“To thee, oh blessed Virgin, be praise and glory, because today we are filled with the goodness of thy house; that is, of thy womb.”
St. Anthony was born in Portugal. He is known as “of Padua” because of the Italian city of Padua where he died and where his relics can still be venerated today. Statues and devotion to him are found everywhere, which is why Leo XIII referred to him as “everyone’s Saint.” One biographer said of him, “He was powerful in deeds and in words. His body dwelled on this earth but his soul lived in Heaven.”
He was born in the year 1195. The name given to him at baptism was Fernando, but when he joined the Order of Friars Minor, he changed his name to that of Anthony because of his devotion to the great patriarch of monks and the official patron of the chapel in which he received the Franciscan habit.
From the time of his youth, he had many difficulties. He was harshly assaulted by temptations against purity, but he did not allow himself to be defeated and with the help of God, dominated his passions. He was strengthened by visiting the Most Blessed Sacrament. He renewed the consecration he had made as a child to the Most Blessed Virgin, to whom he had entrusted his purity.
In 1220, while he studied in Coimbra with the regular canons of St. Augustine, the King, Don Pedro of Portugal, brought relics of the Franciscan Friar Saints who shortly beforehand had obtained the glorious crown of martyrdom in Morocco. Upon seeing the relics, a deep desire was born in his heart to give his life for Christ. Shortly afterwards, some Franciscan Friars arrived to where he was and helped him to open his heart. He was admitted to the Order at the beginning of 1221 and almost immediately afterwards was given permission to journey to Morocco. His goal? To preach the Gospel to the Muslims. On his way, he fell gravely ill and was forced to return to Europe. Due to strong winds, the ship on which he sailed had to take a different route and stopped in Messina, the capital of Sicily. From there, he travelled to Assisi. St. Anthony, full of extraordinary intellectual and spiritual gifts, gave himself over to prayer and the service of the other Friars. Having discovered a great gift for preaching, he fully dedicated himself to it and eventually became very famous.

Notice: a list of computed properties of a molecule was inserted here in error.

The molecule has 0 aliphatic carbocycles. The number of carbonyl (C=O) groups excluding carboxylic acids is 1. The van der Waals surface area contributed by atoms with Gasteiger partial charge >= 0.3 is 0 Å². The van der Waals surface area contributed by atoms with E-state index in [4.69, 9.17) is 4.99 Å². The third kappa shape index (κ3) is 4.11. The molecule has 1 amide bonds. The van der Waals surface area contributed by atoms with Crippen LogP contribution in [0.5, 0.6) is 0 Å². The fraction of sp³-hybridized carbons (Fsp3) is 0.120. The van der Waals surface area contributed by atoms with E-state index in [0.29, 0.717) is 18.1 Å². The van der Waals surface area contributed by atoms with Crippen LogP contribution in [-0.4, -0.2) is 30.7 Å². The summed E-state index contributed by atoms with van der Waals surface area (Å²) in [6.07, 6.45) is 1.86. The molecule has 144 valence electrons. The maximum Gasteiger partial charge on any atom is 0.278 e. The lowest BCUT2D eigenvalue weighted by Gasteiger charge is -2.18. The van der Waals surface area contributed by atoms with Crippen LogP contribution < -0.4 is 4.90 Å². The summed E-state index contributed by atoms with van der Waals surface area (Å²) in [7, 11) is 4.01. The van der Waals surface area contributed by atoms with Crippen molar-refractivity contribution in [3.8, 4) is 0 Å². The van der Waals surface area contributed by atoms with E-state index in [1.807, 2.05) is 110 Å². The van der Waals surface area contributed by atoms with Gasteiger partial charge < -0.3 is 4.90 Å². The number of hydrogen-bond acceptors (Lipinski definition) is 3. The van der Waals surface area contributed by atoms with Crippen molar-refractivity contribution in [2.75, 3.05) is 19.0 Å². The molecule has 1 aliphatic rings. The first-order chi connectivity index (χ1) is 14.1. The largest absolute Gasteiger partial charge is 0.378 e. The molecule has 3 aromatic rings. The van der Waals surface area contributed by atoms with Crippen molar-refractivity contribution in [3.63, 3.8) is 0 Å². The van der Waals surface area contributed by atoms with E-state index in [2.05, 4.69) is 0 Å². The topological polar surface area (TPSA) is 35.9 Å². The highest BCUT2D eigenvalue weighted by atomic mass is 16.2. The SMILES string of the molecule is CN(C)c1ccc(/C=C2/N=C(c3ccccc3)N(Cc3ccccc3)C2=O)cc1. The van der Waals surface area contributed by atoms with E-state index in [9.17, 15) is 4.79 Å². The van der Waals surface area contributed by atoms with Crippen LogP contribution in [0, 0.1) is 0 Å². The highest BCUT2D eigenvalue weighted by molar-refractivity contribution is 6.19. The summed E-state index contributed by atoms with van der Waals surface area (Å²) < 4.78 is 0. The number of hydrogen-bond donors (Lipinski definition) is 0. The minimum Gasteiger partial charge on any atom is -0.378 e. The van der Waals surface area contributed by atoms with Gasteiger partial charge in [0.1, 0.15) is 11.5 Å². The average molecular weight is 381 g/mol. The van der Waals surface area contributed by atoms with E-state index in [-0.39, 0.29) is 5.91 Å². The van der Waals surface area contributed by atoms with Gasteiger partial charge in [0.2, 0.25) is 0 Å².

People came from all over to listen to him and touch him. He arrived at Padua. News spread of the miracles he performed and it was said of him that he radiated holiness. He said, “The great danger of the Christian is to preach and not practice, believe but not live according to what he believes.” His lived out what he preached. Despite his poor health, he completely dedicated himself to his Brothers and tirelessly worked for souls. In the spring of 1231, after having preached a series of sermons, St Anthony’s health declined and he took to rest. Aware of his imminent end, he asked to be taken to Padua. He never reached the city. On June 13, 1231, in the private room of the Poor Clares’ chaplain at Arcella, he received the last sacraments. He sang a hymn to the Blessed Virgin and smiling, said, “I see Our Lord coming,” and died.
He was canonized before a year had passed since his death and seven centuries later, Pope Pius XII declared St. Anthony a “Doctor of the Church.”